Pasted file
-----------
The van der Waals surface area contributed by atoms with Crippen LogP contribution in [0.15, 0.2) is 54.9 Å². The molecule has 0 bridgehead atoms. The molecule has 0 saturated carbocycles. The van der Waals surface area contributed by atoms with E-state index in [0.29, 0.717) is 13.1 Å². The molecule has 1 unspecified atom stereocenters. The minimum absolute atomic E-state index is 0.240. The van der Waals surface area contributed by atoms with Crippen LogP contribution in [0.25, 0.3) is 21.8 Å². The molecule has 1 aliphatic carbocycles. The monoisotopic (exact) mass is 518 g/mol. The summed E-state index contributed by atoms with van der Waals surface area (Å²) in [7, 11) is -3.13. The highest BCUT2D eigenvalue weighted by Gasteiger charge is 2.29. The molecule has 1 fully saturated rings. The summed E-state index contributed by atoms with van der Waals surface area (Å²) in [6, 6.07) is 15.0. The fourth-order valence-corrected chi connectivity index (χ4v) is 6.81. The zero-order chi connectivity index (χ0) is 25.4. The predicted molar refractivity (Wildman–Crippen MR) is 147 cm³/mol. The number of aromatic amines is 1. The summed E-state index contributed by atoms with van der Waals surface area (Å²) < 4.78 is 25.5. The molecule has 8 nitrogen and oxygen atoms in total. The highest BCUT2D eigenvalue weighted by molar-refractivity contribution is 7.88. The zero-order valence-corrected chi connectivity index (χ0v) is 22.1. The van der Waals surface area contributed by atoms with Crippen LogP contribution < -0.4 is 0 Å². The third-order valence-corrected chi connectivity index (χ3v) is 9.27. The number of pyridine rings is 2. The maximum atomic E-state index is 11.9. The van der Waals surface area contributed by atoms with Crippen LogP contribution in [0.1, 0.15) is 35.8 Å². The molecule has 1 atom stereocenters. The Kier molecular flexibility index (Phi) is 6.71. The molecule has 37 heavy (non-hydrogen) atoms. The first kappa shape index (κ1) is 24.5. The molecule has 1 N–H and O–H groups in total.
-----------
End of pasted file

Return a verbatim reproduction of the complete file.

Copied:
The van der Waals surface area contributed by atoms with Crippen LogP contribution in [0.15, 0.2) is 54.9 Å². The molecule has 0 bridgehead atoms. The molecule has 0 saturated carbocycles. The van der Waals surface area contributed by atoms with E-state index in [0.29, 0.717) is 13.1 Å². The molecule has 1 unspecified atom stereocenters. The minimum absolute atomic E-state index is 0.240. The van der Waals surface area contributed by atoms with Crippen LogP contribution in [0.25, 0.3) is 21.8 Å². The molecule has 1 aliphatic carbocycles. The monoisotopic (exact) mass is 518 g/mol. The summed E-state index contributed by atoms with van der Waals surface area (Å²) in [7, 11) is -3.13. The highest BCUT2D eigenvalue weighted by Gasteiger charge is 2.29. The molecule has 1 fully saturated rings. The summed E-state index contributed by atoms with van der Waals surface area (Å²) in [6, 6.07) is 15.0. The fourth-order valence-corrected chi connectivity index (χ4v) is 6.81. The zero-order chi connectivity index (χ0) is 25.4. The predicted molar refractivity (Wildman–Crippen MR) is 147 cm³/mol. The number of aromatic amines is 1. The summed E-state index contributed by atoms with van der Waals surface area (Å²) < 4.78 is 25.5. The molecule has 8 nitrogen and oxygen atoms in total. The highest BCUT2D eigenvalue weighted by molar-refractivity contribution is 7.88. The zero-order valence-corrected chi connectivity index (χ0v) is 22.1. The van der Waals surface area contributed by atoms with Crippen LogP contribution < -0.4 is 0 Å². The third-order valence-corrected chi connectivity index (χ3v) is 9.27. The number of pyridine rings is 2. The maximum atomic E-state index is 11.9. The van der Waals surface area contributed by atoms with Crippen LogP contribution in [0.1, 0.15) is 35.8 Å². The molecule has 1 atom stereocenters. The Kier molecular flexibility index (Phi) is 6.71. The molecule has 37 heavy (non-hydrogen) atoms. The first kappa shape index (κ1) is 24.5. The molecule has 1 N–H and O–H groups in total.